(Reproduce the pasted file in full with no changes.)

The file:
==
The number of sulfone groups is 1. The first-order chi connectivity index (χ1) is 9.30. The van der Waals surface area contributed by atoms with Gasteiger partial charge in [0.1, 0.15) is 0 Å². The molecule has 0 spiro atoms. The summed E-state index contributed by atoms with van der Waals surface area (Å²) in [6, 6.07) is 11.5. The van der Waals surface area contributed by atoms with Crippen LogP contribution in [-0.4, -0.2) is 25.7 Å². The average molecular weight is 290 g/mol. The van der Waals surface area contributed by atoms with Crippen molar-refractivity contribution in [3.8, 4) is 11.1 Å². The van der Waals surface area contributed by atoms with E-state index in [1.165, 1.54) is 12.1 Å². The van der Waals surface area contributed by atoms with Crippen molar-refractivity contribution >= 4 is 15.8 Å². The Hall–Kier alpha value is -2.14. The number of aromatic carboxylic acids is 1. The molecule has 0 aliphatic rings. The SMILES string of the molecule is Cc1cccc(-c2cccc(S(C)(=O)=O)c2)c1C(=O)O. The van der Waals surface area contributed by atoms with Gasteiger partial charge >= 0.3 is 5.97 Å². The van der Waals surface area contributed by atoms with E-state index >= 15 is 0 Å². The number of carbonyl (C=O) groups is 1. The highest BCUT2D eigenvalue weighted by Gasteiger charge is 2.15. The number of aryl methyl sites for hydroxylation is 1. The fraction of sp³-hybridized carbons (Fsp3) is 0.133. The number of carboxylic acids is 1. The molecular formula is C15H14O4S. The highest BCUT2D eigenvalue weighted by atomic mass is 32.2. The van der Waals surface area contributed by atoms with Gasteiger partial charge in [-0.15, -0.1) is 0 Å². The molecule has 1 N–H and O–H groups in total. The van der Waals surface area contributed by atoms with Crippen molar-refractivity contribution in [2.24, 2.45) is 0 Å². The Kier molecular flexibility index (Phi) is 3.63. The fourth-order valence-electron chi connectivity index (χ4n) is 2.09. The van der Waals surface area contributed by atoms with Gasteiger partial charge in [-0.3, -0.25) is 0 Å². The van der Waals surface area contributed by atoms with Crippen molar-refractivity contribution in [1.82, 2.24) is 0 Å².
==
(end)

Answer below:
The number of sulfone groups is 1. The first-order chi connectivity index (χ1) is 9.30. The van der Waals surface area contributed by atoms with Gasteiger partial charge in [0.1, 0.15) is 0 Å². The molecule has 0 spiro atoms. The summed E-state index contributed by atoms with van der Waals surface area (Å²) in [6, 6.07) is 11.5. The van der Waals surface area contributed by atoms with Crippen LogP contribution in [-0.4, -0.2) is 25.7 Å². The average molecular weight is 290 g/mol. The van der Waals surface area contributed by atoms with Crippen molar-refractivity contribution in [3.8, 4) is 11.1 Å². The van der Waals surface area contributed by atoms with E-state index in [1.165, 1.54) is 12.1 Å². The van der Waals surface area contributed by atoms with Crippen molar-refractivity contribution >= 4 is 15.8 Å². The Hall–Kier alpha value is -2.14. The number of aromatic carboxylic acids is 1. The molecule has 0 aliphatic rings. The SMILES string of the molecule is Cc1cccc(-c2cccc(S(C)(=O)=O)c2)c1C(=O)O. The van der Waals surface area contributed by atoms with Gasteiger partial charge >= 0.3 is 5.97 Å². The van der Waals surface area contributed by atoms with E-state index >= 15 is 0 Å². The number of carbonyl (C=O) groups is 1. The highest BCUT2D eigenvalue weighted by Gasteiger charge is 2.15. The number of aryl methyl sites for hydroxylation is 1. The fraction of sp³-hybridized carbons (Fsp3) is 0.133. The number of carboxylic acids is 1. The molecular formula is C15H14O4S. The highest BCUT2D eigenvalue weighted by atomic mass is 32.2. The van der Waals surface area contributed by atoms with Gasteiger partial charge in [-0.15, -0.1) is 0 Å². The molecule has 1 N–H and O–H groups in total. The van der Waals surface area contributed by atoms with Crippen molar-refractivity contribution in [2.24, 2.45) is 0 Å². The Kier molecular flexibility index (Phi) is 3.63. The fourth-order valence-electron chi connectivity index (χ4n) is 2.09. The van der Waals surface area contributed by atoms with Gasteiger partial charge in [-0.3, -0.25) is 0 Å². The van der Waals surface area contributed by atoms with Crippen molar-refractivity contribution in [1.82, 2.24) is 0 Å².